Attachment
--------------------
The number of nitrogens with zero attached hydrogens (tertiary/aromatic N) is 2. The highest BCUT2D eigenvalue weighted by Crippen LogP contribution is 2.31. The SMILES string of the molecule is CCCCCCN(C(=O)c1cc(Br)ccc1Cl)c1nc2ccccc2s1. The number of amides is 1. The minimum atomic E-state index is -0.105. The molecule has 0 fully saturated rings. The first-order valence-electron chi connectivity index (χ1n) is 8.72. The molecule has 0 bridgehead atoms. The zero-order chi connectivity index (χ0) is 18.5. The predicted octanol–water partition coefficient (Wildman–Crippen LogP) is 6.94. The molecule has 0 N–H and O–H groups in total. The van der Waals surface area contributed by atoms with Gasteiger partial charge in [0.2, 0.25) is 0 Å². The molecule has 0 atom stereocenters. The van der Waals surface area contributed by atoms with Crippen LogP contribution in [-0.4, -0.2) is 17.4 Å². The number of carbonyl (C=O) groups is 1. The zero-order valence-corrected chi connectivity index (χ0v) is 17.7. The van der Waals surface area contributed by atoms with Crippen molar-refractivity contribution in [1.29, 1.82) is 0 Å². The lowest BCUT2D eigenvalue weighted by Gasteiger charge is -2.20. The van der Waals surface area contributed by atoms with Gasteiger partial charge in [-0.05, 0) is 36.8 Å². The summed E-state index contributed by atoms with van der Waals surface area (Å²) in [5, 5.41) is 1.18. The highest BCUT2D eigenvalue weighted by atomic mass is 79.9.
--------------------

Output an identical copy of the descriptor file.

The number of nitrogens with zero attached hydrogens (tertiary/aromatic N) is 2. The highest BCUT2D eigenvalue weighted by Crippen LogP contribution is 2.31. The SMILES string of the molecule is CCCCCCN(C(=O)c1cc(Br)ccc1Cl)c1nc2ccccc2s1. The number of amides is 1. The minimum atomic E-state index is -0.105. The molecule has 0 fully saturated rings. The first-order valence-electron chi connectivity index (χ1n) is 8.72. The molecule has 0 bridgehead atoms. The zero-order chi connectivity index (χ0) is 18.5. The predicted octanol–water partition coefficient (Wildman–Crippen LogP) is 6.94. The molecule has 0 N–H and O–H groups in total. The van der Waals surface area contributed by atoms with Gasteiger partial charge in [0.2, 0.25) is 0 Å². The molecule has 0 atom stereocenters. The van der Waals surface area contributed by atoms with Crippen LogP contribution in [-0.4, -0.2) is 17.4 Å². The number of carbonyl (C=O) groups is 1. The zero-order valence-corrected chi connectivity index (χ0v) is 17.7. The van der Waals surface area contributed by atoms with Crippen molar-refractivity contribution in [1.29, 1.82) is 0 Å². The lowest BCUT2D eigenvalue weighted by Gasteiger charge is -2.20. The van der Waals surface area contributed by atoms with Gasteiger partial charge in [-0.05, 0) is 36.8 Å². The summed E-state index contributed by atoms with van der Waals surface area (Å²) in [5, 5.41) is 1.18. The highest BCUT2D eigenvalue weighted by atomic mass is 79.9.